The story of Abraham is about trust in God, and in the story, his faithfulness is affirmed as ‘God Provides’. The tensions of the story are resolved by the provision of a loving God and the possibility that Abraham will become a blessing for others. Our feelings, as we read the story, become a sounding board for a message of encouragement for all who choose to be obedient. As we offer ourselves in the Covenant that may be enough for this reflection on a child in the Bible. God’s love is enough, God will provide.
But perhaps we might also listen to the challenge of how we treat children and young people. I’m writing this as I am overwhelmed with the sadness that we are now dropping bombs in Syria and so I end with ‘The Parable of the Old Man and the Young’ Wilfred Owen 1893-1918.
So Abram rose, and clave the wood, and went,
And took the fire with him, and a knife.
And as they sojourned both of them together,
Isaac the first-born spake and said, My Father,
Behold the preparations, fire and iron,
But where the lamb for this burnt-offering?
Then Abram bound the youth with belts and straps,
and builded parapets and trenches there,
And stretched forth the knife to slay his son.
When lo! an angel called him out of heaven,
Saying, Lay not thy hand upon the lad,
Neither do anything to him. Behold,
A ram, caught in a thicket by its horns;
Offer the Ram of Pride instead of him.
But the old man would not so, but slew his son,
And half the seed of Europe, one by one.
Happy New Methodist Year! September 2015
It’s not quite started as I expected with not being too well, but it has come and I’m genuinely looking forward to being with you. It has been good. This is my second year with you and as I look back I realise that it has been challenging. I’ve been a minister for 33 years but the last 19 of them were not in local circuit appointments. Therefore I’ve spent a good deal of time out of my depth. It has helped me realise that Judith and I have landed on our feet among people who are quite prepared to forgive mistakes and the kindness to help us get it right. We both feel very grateful. Thank you. I think you have all been on a learning curve as well. Getting used to a new member of the ministry team isn’t easy. However, I think we are all in a better place to enjoy the journey ahead, and I hope you feel that even if your ‘new minister’ isn’t all that you could hope for, there is enough hope to make a go of it! If not, as some have reminded me, ‘He’ll go eventually!’ This is the strength of Circuit Ministry. We are invited for five years and move on. The invitation can be extended, and we are all delighted that Nik has accepted an extension for her ministry among us. But even extensions run out and ministers are ‘temporary’ creatures – their role is to hold the individual churches within the wider family of the Church. I’m convinced that they should not ‘rule the roost’ or dominate the direction the local church should take. It is instead the task of the circuit minister to encourage the lay leadership of the Church, to help the Church as a whole, see what God wants of us, and what God has given to us to help us achieve it. Nik and I share the role of ‘pastoral charge’ – but we do so with a Church that is very good at pastoral care. We both share in the leadership team – but we do so in a Church that has some outstanding leaders. We preach and teach and lead worship, alongside Local Preachers and worship leaders.
A number of challenges lie ahead of us, that I personally face with enthusiasm and confidence. I hope in the coming year that we will continue to develop the leadership teams, of stewards, pastoral visitors and property and finance so that we increase a common sense of our Godly purpose in Epsom. I also hope we bring together our outreach work into a more coherent ‘mission’ team – people who want to help the whole Church reach out with God’s love into the Community. I would also like us to look back on this year and see that we have a more coherent view of the excellent work we do alongside young people in both the uniformed and informal areas of that work.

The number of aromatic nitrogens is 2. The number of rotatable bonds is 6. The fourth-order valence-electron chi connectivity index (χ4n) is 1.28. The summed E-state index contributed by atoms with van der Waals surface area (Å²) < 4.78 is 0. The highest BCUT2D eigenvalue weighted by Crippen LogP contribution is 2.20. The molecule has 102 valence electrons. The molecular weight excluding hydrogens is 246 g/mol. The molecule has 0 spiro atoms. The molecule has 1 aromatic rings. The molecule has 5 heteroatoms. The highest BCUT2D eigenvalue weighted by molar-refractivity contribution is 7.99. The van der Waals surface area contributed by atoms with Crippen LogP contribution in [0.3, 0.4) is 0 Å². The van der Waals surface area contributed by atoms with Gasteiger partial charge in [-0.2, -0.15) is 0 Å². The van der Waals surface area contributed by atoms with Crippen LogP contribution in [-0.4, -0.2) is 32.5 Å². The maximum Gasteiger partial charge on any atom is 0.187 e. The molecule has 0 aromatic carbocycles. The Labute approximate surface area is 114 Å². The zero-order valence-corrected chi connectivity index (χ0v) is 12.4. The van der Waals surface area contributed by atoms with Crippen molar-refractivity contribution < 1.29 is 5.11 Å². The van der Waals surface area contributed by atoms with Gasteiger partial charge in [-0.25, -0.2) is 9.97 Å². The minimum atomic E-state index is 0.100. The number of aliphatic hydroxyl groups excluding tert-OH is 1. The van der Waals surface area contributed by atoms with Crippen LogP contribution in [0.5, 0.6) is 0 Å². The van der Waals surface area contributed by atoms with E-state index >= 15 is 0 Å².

A huge blessing for our Church has been the growth of Chinese and International congregations and this is an area where I think we can develop a much closer, prayerful, fellowship within the whole leadership to discern God’s direction for us.
Epsom Methodist Church is a Godly and loving fellowship. We can only grow in this together. We have had much bereavement in the last year and our hearts go out to those who have lost loved ones. This is part of our story as well, and will continue to be so. But our faith will prove stronger than our sadness for the promises God makes are true in life and in death. I wonder, as you look back, how your Methodist Year has been, and as you look forward, what you are looking forward to?
Choices, August 2015
Choices, a meditation on Galatians 5:22, written by Max Lucado (adapted by Nik Wooller)
It's quiet. It's early. My tea is hot. The sky is still black. The world is asleep. The day is coming. In a few moments the day will arrive. It will roar down the track with the rising of the sun. The stillness of the dawn will be exchanged for the noise of the day. The calm of solitude will be replaced by the pounding pace of the human race. The refuge of the early morning will be invaded by decisions to be made and deadlines to be met. For the next twelve hours I will be exposed to the day's demands. It is now that I must make a choice. Because of Calvary, I am free to choose.
I choose Love.... No occasion justifies hatred; no injustice warrants bitterness. I choose love. Today I will love God and what God loves.
I choose Joy.... I will invite my God to be the God of circumstance. I will refuse the temptation to be cynical...the tool of the lazy thinker. I will refuse to see people as anything less than human beings, created by God. I will refuse to see any problem as anything less than an opportunity to see God.
I choose Peace.... I will live forgiven. I will forgive so that I may live.
I choose Patience.... I will overlook the inconvenience of the world. Instead of cursing the one that takes my place, I will invite him to do so. Rather than complain that the wait is too long, I will thank God for the moment to pray. Instead of clinching my fist at new assignments, I will face them with joy and courage.